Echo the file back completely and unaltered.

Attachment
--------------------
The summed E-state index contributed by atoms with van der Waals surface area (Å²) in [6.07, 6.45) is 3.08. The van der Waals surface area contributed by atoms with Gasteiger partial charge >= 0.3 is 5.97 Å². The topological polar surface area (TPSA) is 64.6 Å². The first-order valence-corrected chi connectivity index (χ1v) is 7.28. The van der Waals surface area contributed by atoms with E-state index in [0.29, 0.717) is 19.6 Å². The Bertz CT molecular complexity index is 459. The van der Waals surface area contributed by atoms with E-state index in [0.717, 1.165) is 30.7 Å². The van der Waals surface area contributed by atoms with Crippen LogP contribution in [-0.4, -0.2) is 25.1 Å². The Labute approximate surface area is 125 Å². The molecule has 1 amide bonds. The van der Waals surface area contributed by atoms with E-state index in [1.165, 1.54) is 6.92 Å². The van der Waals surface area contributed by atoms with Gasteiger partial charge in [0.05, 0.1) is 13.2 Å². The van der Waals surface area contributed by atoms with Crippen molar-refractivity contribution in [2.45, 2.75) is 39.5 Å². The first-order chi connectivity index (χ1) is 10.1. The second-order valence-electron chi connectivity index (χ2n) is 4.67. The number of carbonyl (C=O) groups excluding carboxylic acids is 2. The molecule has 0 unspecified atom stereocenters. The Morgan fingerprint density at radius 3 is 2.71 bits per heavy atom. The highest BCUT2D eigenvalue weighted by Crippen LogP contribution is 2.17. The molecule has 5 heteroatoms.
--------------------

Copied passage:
The summed E-state index contributed by atoms with van der Waals surface area (Å²) in [6.07, 6.45) is 3.08. The van der Waals surface area contributed by atoms with Gasteiger partial charge >= 0.3 is 5.97 Å². The topological polar surface area (TPSA) is 64.6 Å². The first-order valence-corrected chi connectivity index (χ1v) is 7.28. The van der Waals surface area contributed by atoms with E-state index in [0.29, 0.717) is 19.6 Å². The Bertz CT molecular complexity index is 459. The van der Waals surface area contributed by atoms with E-state index in [0.717, 1.165) is 30.7 Å². The van der Waals surface area contributed by atoms with Crippen LogP contribution in [-0.4, -0.2) is 25.1 Å². The Labute approximate surface area is 125 Å². The molecule has 1 amide bonds. The van der Waals surface area contributed by atoms with E-state index in [1.165, 1.54) is 6.92 Å². The van der Waals surface area contributed by atoms with Gasteiger partial charge in [0.05, 0.1) is 13.2 Å². The van der Waals surface area contributed by atoms with Crippen molar-refractivity contribution in [2.45, 2.75) is 39.5 Å². The first-order chi connectivity index (χ1) is 10.1. The second-order valence-electron chi connectivity index (χ2n) is 4.67. The number of carbonyl (C=O) groups excluding carboxylic acids is 2. The molecule has 0 unspecified atom stereocenters. The Morgan fingerprint density at radius 3 is 2.71 bits per heavy atom. The highest BCUT2D eigenvalue weighted by Crippen LogP contribution is 2.17. The molecule has 5 heteroatoms.